Our brain has a lot to say and not only when we think, speak and move. 86 billion or so neurons contained within a 1.4 kg organ are in a constant state of firing, sending inputs, receiving outputs and integrating information from all over our bodies, to shape how we view and interact with the world around us.
Due to the creation of small electrical currents by varying the concentration of ions such as of potassium, sodium, calcium and magnesium: our muscles can contract, our hearts beat and our brains can think. In the brain so many processes are controlled in this way from temperature regulation, to sleep, arousal and emotional behaviour but what happens when this signalling is disrupted?
In cases of stroke, traumatic brain injury and sub-arachnoid haemorrhage, the brain’s normal processes are perturbed by a catastrophic event. Though potentially disastrous on its own, the knock-on effects from the damage can lead to repetitive short-circuiting of the brain. This short-circuiting is triggered by brain tsunamis, vast waves that spread across the brain, depolarising (making more positive) the insides of electrically active cells so that they can no longer send their information. A large body of evidence shows that these waves lead to worse outcomes for patients when observed.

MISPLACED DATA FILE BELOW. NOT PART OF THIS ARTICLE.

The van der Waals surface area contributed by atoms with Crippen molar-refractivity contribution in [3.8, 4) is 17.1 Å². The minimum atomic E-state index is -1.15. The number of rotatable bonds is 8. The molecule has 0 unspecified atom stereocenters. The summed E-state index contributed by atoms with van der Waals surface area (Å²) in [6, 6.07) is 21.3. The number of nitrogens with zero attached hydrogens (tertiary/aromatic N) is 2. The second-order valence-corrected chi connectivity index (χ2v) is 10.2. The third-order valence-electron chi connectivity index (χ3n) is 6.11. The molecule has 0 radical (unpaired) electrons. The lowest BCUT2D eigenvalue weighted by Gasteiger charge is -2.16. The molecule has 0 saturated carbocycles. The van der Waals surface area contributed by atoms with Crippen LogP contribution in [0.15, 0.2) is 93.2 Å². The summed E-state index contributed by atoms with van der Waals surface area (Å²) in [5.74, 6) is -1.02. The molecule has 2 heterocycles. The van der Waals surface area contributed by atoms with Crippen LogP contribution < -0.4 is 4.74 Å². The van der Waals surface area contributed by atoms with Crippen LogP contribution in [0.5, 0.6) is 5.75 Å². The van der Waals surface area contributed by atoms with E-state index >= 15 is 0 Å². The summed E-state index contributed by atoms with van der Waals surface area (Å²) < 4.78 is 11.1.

But there is hope. By combining state of the art flexible devices, made by nanotechnology and neurosurgical procedures, technologies can be developed that can monitor these electrical signals, their chemical nature and their effect on the functioning of tissue around at-risk zones. My research mixes together bioelectronics, microfluidics and microdialysis to create sensing technologies that monitor brain tissue in real time and can be used by clinicians to make informed decisions about the health of severely brain injured patients. Our brain has a lot to say, I’m developing the tools so that we can listen.
NanoDTC Associate, a2019